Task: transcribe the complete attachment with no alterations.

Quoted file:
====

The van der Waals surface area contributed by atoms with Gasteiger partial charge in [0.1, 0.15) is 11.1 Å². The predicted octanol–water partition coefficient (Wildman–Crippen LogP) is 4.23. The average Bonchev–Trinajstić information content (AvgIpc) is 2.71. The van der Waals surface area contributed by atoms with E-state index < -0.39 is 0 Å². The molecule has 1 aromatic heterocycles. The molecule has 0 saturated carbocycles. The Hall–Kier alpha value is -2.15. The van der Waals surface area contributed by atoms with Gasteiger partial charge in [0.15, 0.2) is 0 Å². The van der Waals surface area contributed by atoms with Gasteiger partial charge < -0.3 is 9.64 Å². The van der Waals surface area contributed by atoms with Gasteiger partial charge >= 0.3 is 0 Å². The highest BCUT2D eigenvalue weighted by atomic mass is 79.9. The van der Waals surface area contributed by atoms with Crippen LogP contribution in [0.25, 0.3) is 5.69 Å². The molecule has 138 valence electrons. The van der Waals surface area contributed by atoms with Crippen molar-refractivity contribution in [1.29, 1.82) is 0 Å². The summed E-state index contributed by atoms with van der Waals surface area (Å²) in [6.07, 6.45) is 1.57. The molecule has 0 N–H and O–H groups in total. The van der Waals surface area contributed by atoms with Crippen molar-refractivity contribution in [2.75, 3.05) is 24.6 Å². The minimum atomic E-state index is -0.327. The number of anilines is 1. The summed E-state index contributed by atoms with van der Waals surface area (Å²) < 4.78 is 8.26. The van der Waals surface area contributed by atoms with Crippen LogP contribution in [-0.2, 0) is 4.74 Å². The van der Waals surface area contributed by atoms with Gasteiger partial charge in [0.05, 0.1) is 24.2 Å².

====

The van der Waals surface area contributed by atoms with Gasteiger partial charge in [0.1, 0.15) is 11.1 Å². The predicted octanol–water partition coefficient (Wildman–Crippen LogP) is 4.23. The average Bonchev–Trinajstić information content (AvgIpc) is 2.71. The van der Waals surface area contributed by atoms with E-state index < -0.39 is 0 Å². The molecule has 1 aromatic heterocycles. The molecule has 0 saturated carbocycles. The Hall–Kier alpha value is -2.15. The van der Waals surface area contributed by atoms with Gasteiger partial charge in [0.15, 0.2) is 0 Å². The van der Waals surface area contributed by atoms with Gasteiger partial charge < -0.3 is 9.64 Å². The van der Waals surface area contributed by atoms with Gasteiger partial charge >= 0.3 is 0 Å². The highest BCUT2D eigenvalue weighted by atomic mass is 79.9. The van der Waals surface area contributed by atoms with Crippen LogP contribution in [0.25, 0.3) is 5.69 Å². The molecule has 138 valence electrons. The van der Waals surface area contributed by atoms with Crippen molar-refractivity contribution in [1.29, 1.82) is 0 Å². The summed E-state index contributed by atoms with van der Waals surface area (Å²) in [6.07, 6.45) is 1.57. The molecule has 0 N–H and O–H groups in total. The van der Waals surface area contributed by atoms with Crippen molar-refractivity contribution in [2.75, 3.05) is 24.6 Å². The minimum atomic E-state index is -0.327. The number of anilines is 1. The summed E-state index contributed by atoms with van der Waals surface area (Å²) < 4.78 is 8.26. The van der Waals surface area contributed by atoms with Crippen LogP contribution in [-0.2, 0) is 4.74 Å². The van der Waals surface area contributed by atoms with Gasteiger partial charge in [0.05, 0.1) is 24.2 Å².